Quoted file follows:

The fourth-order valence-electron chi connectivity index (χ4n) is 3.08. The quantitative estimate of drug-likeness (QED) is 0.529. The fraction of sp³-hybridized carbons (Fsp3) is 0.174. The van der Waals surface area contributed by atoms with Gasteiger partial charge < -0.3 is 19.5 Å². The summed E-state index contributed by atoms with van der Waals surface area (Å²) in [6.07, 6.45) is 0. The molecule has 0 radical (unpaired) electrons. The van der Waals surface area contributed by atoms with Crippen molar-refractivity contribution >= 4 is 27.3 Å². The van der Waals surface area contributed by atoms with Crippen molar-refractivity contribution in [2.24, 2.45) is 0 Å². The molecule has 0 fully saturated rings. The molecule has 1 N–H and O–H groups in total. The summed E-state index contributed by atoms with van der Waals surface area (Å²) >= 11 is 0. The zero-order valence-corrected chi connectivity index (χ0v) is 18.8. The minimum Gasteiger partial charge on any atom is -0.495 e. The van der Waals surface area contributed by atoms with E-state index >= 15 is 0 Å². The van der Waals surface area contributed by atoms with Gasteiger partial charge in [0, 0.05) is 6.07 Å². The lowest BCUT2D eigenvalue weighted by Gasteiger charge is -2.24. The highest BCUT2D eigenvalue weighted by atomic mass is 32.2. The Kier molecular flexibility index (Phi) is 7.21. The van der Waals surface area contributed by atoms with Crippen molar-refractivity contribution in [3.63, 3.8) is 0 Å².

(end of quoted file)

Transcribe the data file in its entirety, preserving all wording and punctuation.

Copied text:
The fourth-order valence-electron chi connectivity index (χ4n) is 3.08. The quantitative estimate of drug-likeness (QED) is 0.529. The fraction of sp³-hybridized carbons (Fsp3) is 0.174. The van der Waals surface area contributed by atoms with Gasteiger partial charge < -0.3 is 19.5 Å². The summed E-state index contributed by atoms with van der Waals surface area (Å²) in [6.07, 6.45) is 0. The molecule has 0 radical (unpaired) electrons. The van der Waals surface area contributed by atoms with Crippen molar-refractivity contribution >= 4 is 27.3 Å². The van der Waals surface area contributed by atoms with Crippen molar-refractivity contribution in [2.24, 2.45) is 0 Å². The molecule has 0 fully saturated rings. The molecule has 1 N–H and O–H groups in total. The summed E-state index contributed by atoms with van der Waals surface area (Å²) >= 11 is 0. The zero-order valence-corrected chi connectivity index (χ0v) is 18.8. The minimum Gasteiger partial charge on any atom is -0.495 e. The van der Waals surface area contributed by atoms with E-state index >= 15 is 0 Å². The van der Waals surface area contributed by atoms with Gasteiger partial charge in [0, 0.05) is 6.07 Å². The lowest BCUT2D eigenvalue weighted by Gasteiger charge is -2.24. The highest BCUT2D eigenvalue weighted by atomic mass is 32.2. The Kier molecular flexibility index (Phi) is 7.21. The van der Waals surface area contributed by atoms with Crippen molar-refractivity contribution in [3.63, 3.8) is 0 Å².